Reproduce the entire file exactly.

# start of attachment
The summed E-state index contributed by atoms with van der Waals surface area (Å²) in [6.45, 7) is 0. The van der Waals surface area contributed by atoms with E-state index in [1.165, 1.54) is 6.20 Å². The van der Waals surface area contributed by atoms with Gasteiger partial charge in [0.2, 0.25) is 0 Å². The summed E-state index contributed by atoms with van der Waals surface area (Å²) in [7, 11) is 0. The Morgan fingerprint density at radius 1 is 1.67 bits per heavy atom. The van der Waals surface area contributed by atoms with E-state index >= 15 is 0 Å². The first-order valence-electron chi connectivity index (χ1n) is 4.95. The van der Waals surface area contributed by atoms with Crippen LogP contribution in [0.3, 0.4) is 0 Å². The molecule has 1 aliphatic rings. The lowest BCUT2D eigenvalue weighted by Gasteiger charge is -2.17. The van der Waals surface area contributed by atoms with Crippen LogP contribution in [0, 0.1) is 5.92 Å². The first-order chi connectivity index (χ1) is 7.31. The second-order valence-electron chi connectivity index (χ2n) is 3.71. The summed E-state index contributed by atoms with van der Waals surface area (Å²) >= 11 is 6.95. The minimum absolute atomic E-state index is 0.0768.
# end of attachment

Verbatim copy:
The summed E-state index contributed by atoms with van der Waals surface area (Å²) in [6.45, 7) is 0. The van der Waals surface area contributed by atoms with E-state index in [1.165, 1.54) is 6.20 Å². The van der Waals surface area contributed by atoms with Gasteiger partial charge in [0.2, 0.25) is 0 Å². The summed E-state index contributed by atoms with van der Waals surface area (Å²) in [7, 11) is 0. The Morgan fingerprint density at radius 1 is 1.67 bits per heavy atom. The van der Waals surface area contributed by atoms with E-state index >= 15 is 0 Å². The first-order valence-electron chi connectivity index (χ1n) is 4.95. The van der Waals surface area contributed by atoms with Crippen LogP contribution in [0.3, 0.4) is 0 Å². The molecule has 1 aliphatic rings. The lowest BCUT2D eigenvalue weighted by Gasteiger charge is -2.17. The van der Waals surface area contributed by atoms with Crippen LogP contribution in [0, 0.1) is 5.92 Å². The first-order chi connectivity index (χ1) is 7.31. The second-order valence-electron chi connectivity index (χ2n) is 3.71. The summed E-state index contributed by atoms with van der Waals surface area (Å²) >= 11 is 6.95. The minimum absolute atomic E-state index is 0.0768.